1. Quoting direct speech.

John says something like, "We want to start a new life together."
Sarah replies, "Don't you dare say 'we'! You and the babysitter are not 'we'!"

It's all direct discourse, including direct discourse within direct discourse, so quotation marks are recommended all around. Sarah isn't objecting to the word we; she's objecting to John's speaking the word to include the hot babysitter.

  1. Words as words:

If I hear the words conspiracy theory tonight, I will have to get drunk.

  1. Direct discourse.

Sarah reads a card that says "WELCOME TO THE PLAY AREA."
Later, she says to John, "This must be the play area."

The card may speak metaphorically, so quotes are appropriate, but when Sarah speaks of the play area, she's not quoting the sign or referring to words. She's talking about a location, so unquoted roman type is appropriate. Note that if the words are quoted, Sarah would be speaking ironically, as though she were viewing a yard strewn with broken glass.

  1. Interior monologue. CMOS says quote or don't:

What an asshole, she thought to herself.
"What an asshole," she thought to herself.

noting that James Joyce didn't bother with quotes for his characters' stream of consciousness in Ulysses. And who are any of us to gainsay James Joyce? I have seen first-person narrator interior monologue in italics and all other "speech" in quotes.

Just a final note. The word speech just above is in quotes because I'm using the word in a non-standard way, to include dialogue that isn't literally spoken. Just one more wrinkle.

  • Hi deadrat, Thanks so much--this is so useful! I am going to follow your advice. I am aware that sometimes more than one option is possible. I'm getting ready to self-publish my first novel and so am reading lots of other novels and realize that each author has their own way of doing things. Thank you so much for your help--I will definitely use it when finishing off the punctuation in my book! – MoniqueH Sep 29 '15 at 5:41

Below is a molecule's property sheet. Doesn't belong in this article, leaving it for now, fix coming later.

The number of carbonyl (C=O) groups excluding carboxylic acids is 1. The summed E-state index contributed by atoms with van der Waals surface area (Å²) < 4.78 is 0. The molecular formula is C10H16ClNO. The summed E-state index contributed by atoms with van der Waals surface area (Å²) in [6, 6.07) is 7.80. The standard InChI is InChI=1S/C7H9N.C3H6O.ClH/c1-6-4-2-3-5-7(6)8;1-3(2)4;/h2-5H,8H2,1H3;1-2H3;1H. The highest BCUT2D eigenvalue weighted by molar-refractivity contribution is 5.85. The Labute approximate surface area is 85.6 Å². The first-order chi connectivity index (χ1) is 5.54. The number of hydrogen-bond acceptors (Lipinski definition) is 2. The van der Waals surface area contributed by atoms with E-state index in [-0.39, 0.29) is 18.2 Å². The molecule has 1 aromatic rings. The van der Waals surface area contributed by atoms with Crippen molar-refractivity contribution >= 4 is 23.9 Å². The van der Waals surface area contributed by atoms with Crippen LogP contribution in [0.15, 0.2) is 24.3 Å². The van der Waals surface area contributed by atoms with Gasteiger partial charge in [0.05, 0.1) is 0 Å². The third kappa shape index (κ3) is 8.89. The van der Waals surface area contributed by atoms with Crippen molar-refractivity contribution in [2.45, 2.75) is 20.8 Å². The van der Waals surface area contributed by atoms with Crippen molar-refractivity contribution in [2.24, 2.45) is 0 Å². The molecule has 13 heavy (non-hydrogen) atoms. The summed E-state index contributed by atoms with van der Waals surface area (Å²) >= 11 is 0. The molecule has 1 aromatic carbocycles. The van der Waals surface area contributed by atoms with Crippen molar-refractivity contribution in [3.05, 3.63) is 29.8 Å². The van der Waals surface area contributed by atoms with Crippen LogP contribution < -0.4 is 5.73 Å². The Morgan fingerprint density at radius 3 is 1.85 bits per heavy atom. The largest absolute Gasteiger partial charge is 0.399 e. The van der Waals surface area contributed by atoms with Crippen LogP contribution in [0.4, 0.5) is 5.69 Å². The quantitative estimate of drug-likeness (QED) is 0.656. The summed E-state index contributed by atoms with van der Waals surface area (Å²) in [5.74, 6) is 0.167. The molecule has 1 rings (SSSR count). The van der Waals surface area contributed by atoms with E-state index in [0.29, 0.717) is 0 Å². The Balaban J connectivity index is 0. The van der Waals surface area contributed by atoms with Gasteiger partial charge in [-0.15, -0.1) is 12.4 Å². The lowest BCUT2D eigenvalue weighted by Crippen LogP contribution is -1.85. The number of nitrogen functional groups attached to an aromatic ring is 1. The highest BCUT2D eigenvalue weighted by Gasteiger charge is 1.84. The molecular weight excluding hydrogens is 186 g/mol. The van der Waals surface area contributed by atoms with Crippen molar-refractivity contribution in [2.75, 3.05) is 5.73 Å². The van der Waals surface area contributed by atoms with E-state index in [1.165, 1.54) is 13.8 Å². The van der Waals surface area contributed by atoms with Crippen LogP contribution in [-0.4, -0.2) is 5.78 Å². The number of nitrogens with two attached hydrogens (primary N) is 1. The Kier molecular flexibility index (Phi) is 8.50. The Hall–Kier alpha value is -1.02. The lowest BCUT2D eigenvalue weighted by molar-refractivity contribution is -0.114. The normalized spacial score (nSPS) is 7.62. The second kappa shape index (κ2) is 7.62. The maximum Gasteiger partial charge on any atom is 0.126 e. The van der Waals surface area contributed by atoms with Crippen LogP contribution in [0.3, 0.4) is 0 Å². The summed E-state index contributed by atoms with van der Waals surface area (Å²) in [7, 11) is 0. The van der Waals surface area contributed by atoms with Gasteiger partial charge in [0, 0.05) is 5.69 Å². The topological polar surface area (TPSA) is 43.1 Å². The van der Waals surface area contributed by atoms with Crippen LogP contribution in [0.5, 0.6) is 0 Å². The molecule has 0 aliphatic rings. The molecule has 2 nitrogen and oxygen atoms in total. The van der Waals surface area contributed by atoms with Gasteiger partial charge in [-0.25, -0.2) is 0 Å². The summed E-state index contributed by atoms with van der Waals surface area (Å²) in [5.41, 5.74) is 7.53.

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    @MoniqueH Congratulations on finishing your novel. Since you're self-publishing, you control your own style. Punctuation is a gift to your readers to ease their job of parsing your narrative. Don't ignore convention, but choose that which clarifies and once you've chosen, stay consistent. Good luck. – deadrat Sep 29 '15 at 6:10
  • Thanks deadrat, I've just been re-reading your advice. You are very funny! I have another question if you don't mind (no problem if you don't have time!). I've read the style guide but am still unsure or may be misreading it. What do you do if a character WANTS to say something. E.g. I want to shout, "Stop! Get off me!" but the words don't come out. Is this ok even if he/she doesn't actually say anything out loud? In a novel I read recently, I saw something similar but in italics. E.g. I want to shout Stop! Get off me! but the words don't come out. What would you suggest? – MoniqueH Sep 29 '15 at 6:26
  • @MoniqueH Let me see if I can illustrate why your question depends on your story's style. Suppose the point of your story is that your character can express his emotions perfectly but only silently to himself. Then you might want to use quotes to show how close he really is to speech and let your description tell why he's mute. On the other hand, suppose your character engages in actual spoken dialog with other characters but keeps a running commentary in his mind about his interlocutors. Then to keep things straight, you might want the interior monologue in italics; the spoken, in quotes – deadrat Sep 29 '15 at 7:19